MALDI TOF TOF – A Speedy Protein Inventory

by Mary Martialay on January 10, 2018

How is it that a shark can sense electric fields generated by its prey? To find out, glycoproteins expert Robert Linhardt turned to an instrument called a MALDI TOF TOF mass spectrometer in the Rensselaer Center for Biotechnology and Interdisciplinary Studies (CBIS), and in this post we’re going to talk about MALDI TOF TOF (we’ll get to the name), how it works, and how that makes it a valuable instrument in translational medicine.

But first, back to sharks. Sharks use an organelle – called the ampullae of Lorenzini – lining their heads to sense electrical fields generated by fish and other animals around them in the water. To understand how the ampullae of Lorenzini translates electrical fields in the water to electrical signals in their brain, Linhardt first needs a full accounting of the proteins in the organelle.

One way to compile that list would be to look at the shark’s genome, in which are encoded directions for all the proteins the shark can produce. But in this case, the shark’s genome hasn’t been sequenced. So the next best thing is to sample and identify each protein present in the organelle. The MALDI provides a rapid, semi-quantitative structure and sequence of each protein, allowing researchers to compare what they’ve found to well-documented proteins in a related, better known, organisms, and compile their list. Here’s how Linhardt puts it:

When you have a biological organ and you want to understand what proteins are present, you do MALDI TOF TOF. Without a lot of set-up, MALDI gives you a really quick interpretation of what proteins are present. If you have a lot of samples, you put them on the target and you get a lot of results. It’s not ultra-sensitive, but it gives enough information to explain the structure of the proteins that are there and some of their interesting properties.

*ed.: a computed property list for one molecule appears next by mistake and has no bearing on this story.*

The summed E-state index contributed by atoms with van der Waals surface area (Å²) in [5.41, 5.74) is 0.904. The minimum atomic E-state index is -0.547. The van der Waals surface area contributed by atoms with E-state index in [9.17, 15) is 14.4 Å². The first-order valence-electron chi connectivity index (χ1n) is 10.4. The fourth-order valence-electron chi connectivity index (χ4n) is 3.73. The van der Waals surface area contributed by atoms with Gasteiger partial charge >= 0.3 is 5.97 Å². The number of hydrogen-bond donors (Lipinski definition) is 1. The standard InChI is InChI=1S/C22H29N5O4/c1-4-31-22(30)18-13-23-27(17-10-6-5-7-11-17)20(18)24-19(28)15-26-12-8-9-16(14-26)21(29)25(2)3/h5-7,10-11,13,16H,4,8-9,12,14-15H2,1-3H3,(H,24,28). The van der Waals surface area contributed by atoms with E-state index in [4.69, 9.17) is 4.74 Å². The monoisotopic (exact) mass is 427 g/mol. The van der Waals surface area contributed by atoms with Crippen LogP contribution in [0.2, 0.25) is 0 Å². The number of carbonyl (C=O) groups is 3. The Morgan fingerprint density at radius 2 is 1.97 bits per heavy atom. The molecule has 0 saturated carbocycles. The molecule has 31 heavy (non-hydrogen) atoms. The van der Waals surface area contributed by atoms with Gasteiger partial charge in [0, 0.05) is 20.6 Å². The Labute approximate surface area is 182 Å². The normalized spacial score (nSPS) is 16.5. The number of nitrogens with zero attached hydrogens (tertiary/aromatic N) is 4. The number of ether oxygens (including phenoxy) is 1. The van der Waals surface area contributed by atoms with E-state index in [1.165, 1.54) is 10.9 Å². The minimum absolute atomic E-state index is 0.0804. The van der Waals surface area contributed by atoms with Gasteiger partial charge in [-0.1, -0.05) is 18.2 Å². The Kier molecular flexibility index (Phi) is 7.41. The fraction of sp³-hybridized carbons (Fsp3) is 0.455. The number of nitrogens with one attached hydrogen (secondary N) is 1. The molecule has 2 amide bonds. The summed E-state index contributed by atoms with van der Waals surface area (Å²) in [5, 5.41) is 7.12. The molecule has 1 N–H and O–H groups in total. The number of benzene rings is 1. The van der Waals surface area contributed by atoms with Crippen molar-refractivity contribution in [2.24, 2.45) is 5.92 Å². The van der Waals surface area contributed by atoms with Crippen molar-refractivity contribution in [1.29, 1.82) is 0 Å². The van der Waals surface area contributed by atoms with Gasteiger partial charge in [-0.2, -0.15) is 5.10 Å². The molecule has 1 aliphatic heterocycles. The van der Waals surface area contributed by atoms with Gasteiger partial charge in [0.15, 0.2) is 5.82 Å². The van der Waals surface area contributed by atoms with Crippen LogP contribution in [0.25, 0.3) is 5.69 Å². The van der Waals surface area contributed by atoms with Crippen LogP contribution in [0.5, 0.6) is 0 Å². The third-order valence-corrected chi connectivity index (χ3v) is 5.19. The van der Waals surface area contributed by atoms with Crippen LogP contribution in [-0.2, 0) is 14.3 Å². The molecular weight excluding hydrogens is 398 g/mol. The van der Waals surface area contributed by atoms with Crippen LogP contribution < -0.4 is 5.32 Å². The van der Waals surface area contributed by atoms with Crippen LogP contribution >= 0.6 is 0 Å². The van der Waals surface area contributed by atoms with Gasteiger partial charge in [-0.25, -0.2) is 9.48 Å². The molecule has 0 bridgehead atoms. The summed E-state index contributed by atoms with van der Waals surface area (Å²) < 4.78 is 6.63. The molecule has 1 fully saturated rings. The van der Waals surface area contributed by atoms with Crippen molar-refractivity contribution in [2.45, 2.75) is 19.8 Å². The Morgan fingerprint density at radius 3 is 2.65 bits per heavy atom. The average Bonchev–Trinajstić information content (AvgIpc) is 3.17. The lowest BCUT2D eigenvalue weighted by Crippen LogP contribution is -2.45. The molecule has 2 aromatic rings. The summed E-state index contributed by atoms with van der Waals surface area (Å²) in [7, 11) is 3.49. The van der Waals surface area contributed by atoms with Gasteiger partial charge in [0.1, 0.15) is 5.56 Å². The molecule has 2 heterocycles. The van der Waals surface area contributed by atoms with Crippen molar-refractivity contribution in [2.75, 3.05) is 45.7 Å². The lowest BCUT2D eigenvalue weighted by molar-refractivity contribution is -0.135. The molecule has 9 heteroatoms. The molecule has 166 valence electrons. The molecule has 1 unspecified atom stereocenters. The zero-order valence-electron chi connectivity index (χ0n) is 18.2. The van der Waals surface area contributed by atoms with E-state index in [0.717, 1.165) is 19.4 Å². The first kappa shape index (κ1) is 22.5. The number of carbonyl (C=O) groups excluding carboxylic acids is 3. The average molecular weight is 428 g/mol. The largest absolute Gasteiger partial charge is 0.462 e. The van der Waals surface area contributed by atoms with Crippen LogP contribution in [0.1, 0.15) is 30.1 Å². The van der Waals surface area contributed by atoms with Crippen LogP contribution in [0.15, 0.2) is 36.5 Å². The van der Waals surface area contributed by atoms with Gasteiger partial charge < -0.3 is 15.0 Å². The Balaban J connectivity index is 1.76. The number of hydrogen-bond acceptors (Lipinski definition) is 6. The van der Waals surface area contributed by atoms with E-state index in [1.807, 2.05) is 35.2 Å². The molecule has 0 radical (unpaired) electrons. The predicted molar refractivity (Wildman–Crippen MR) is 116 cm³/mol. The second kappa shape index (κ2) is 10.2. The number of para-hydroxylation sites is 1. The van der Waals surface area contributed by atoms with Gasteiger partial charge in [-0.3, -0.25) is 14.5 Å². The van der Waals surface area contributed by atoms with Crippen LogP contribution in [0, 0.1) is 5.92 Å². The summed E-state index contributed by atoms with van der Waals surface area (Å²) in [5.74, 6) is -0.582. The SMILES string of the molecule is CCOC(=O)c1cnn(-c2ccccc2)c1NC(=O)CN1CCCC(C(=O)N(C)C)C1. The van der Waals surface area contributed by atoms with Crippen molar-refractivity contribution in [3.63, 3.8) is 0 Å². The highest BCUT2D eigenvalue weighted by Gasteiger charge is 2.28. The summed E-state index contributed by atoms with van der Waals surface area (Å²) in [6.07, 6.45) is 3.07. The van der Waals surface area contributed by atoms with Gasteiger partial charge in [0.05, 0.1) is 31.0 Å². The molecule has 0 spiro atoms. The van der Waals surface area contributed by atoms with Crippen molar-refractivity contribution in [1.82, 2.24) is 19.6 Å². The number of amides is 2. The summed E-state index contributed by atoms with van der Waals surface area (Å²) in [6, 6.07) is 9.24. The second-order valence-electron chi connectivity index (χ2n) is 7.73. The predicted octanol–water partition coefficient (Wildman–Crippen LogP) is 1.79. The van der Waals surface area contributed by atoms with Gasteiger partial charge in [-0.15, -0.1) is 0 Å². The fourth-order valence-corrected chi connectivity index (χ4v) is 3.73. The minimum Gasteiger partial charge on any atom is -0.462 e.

And how does it do that? Like other forms of mass spectrometry, MALDI TOF TOF takes advantage of the simple truth that atoms of each element, as well as ions and isotopes of those elements, have a unique mass. Therefore molecules – made up of atoms, ions, and isotopes – also have a unique mass.

Mass spectrometers in general determine that mass by propelling a molecule through a vacuum using an electric or magnetic field, and obtaining data that can be translated into the identity of the chemical species. But to enter the vacuum the molecule must be evaporated into the gas state and ionized (possess a positive or negative charge). A variety of instruments have been developed that best analyze particular classes of chemicals by using different techniques to vaporize, ionize, and measure the mass of the molecule.

And so while MALDI TOF TOF is a mass spectrometer, it’s full name — Matrix Assisted Laser Desorption/Ionization Time-of-Flight Time-of-Flight — indicates the ionization and vaporization as well as how masses of ions are measured.